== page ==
I will never forget my seven-year old staring up at me with big eyes and saying, “That’s how I feel, Mommy.”

“What do you mean?” I asked.

“When you explained war to us. And when you were talking about the hard decisions that the President has to make. I felt like I was eating those lozenges.  I tasted sorrow when you talked about that.”

Wow!  From the mouths of babes, right?  This, my friends, is the power of literature.  It is why I read and why I write.

Saturday’s post contained a quote by English playwright and screenwriter, Alan Bennett.

The best moments in reading are when you come across something—a thought, a feeling, a way of looking at things—which you had thought special and particular to you. And now, here it is.  Set down by someone else. A person you have never met, someone even who is long dead. And it is as if a hand has come out, and taken yours.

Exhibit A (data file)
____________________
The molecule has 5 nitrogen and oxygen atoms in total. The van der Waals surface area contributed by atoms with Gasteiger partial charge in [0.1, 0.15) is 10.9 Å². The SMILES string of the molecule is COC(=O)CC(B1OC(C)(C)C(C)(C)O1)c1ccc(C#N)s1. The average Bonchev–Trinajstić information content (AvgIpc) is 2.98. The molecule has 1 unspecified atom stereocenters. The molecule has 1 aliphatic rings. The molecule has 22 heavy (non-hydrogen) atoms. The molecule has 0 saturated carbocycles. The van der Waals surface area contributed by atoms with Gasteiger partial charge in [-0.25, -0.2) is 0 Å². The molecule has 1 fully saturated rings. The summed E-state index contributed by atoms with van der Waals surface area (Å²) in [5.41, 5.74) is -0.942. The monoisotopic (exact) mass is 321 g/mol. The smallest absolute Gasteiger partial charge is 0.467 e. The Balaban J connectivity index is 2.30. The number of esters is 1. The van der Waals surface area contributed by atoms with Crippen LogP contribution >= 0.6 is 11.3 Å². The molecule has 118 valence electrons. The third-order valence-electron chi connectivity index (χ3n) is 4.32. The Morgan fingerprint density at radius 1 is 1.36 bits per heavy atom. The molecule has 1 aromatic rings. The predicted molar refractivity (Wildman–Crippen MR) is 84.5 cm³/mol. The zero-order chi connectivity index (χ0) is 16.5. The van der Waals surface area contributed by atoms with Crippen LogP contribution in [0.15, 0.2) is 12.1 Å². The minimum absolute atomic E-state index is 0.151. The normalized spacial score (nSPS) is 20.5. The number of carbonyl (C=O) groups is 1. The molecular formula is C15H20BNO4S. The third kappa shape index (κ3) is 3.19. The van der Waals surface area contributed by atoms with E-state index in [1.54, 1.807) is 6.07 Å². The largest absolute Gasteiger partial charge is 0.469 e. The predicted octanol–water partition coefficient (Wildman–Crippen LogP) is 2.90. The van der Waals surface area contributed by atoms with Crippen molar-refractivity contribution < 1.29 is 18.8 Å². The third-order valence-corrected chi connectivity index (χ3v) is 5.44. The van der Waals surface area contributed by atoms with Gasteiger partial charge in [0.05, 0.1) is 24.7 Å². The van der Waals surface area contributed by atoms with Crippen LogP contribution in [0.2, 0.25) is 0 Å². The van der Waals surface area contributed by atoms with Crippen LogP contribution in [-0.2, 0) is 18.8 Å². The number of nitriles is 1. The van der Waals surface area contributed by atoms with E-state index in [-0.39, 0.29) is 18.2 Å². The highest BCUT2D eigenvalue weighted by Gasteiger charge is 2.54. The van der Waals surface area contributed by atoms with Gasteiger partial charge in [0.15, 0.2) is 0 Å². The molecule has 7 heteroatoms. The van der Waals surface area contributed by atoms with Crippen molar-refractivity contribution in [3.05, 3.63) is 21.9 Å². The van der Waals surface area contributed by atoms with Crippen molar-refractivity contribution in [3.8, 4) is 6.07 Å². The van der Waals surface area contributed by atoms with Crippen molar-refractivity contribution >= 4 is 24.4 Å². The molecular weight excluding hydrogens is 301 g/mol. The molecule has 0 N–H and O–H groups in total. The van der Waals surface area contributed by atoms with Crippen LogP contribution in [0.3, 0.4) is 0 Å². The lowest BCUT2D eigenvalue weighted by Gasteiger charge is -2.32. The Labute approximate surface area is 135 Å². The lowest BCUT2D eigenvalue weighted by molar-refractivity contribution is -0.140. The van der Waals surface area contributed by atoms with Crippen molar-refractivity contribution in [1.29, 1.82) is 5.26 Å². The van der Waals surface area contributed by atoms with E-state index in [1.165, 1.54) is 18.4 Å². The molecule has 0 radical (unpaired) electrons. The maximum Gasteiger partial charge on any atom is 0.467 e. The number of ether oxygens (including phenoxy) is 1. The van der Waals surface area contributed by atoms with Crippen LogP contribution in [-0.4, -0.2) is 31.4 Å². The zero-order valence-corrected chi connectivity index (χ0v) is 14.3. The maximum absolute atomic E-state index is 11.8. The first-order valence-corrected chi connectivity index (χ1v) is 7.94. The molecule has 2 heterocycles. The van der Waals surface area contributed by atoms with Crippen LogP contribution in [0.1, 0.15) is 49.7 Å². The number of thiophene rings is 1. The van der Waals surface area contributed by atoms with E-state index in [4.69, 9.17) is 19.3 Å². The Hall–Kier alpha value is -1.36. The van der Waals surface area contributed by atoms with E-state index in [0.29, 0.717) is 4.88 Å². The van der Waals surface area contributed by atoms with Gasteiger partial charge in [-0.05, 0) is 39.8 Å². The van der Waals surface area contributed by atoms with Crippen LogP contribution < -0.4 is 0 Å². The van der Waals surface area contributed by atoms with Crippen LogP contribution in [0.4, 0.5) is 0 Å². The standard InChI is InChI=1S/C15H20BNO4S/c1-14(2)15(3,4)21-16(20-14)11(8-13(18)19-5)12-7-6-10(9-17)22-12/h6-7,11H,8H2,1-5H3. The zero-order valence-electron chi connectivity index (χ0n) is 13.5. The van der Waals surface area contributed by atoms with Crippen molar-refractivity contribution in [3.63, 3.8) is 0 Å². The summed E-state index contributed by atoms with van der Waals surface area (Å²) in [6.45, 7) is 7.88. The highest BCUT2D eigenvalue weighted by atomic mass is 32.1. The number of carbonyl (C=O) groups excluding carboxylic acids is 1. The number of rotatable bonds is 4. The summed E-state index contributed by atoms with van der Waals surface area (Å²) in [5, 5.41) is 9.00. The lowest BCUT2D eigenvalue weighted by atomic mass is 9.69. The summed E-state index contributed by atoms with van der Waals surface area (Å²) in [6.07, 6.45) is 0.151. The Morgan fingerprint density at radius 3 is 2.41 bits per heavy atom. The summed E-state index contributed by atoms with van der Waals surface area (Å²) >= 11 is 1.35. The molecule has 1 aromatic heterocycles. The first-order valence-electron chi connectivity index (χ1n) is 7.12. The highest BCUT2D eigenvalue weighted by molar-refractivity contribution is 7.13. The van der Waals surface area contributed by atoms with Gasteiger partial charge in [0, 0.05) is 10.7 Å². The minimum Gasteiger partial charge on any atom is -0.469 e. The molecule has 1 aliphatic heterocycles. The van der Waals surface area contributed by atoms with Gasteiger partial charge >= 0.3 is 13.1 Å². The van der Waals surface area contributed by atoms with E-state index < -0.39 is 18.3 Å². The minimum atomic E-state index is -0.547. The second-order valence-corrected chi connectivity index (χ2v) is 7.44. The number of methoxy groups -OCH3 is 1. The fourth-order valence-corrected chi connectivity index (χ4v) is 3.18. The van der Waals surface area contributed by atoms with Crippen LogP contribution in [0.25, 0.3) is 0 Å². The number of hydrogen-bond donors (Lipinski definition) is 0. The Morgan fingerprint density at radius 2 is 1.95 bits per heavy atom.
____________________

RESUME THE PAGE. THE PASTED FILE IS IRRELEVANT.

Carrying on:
This was the case for my son.  Across miles and pages, Kate DiCamillo had taken his hand.  Yesterday as he sat with his face pushed against the car window watching those people adorn the cemetery with flags, he was sucking on one of those Littmus Lozenges again.  He didn’t say anything, just nodded and listened.  But I could tell that Memorial Day was a palpable concept for him. Thanks to Kate DiCamillo, my son could taste the sweet and the sorrow.  Thanks to great writing, he could put words to his complicated emotions.

So while I’m cranking out my own words this morning and then enjoying some laughs at our neighborhood cookout, I’ll be sucking on one of those lozenges too.  And I’ll have Kate DiCamillo and thousands of other writers to thank for helping me find the words to describe life’s complicated emotions.  Happy Memorial Day to you.  I hope you taste the sweet and the sorrow.

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Writing a novel is like driving a car at night…

el doctorow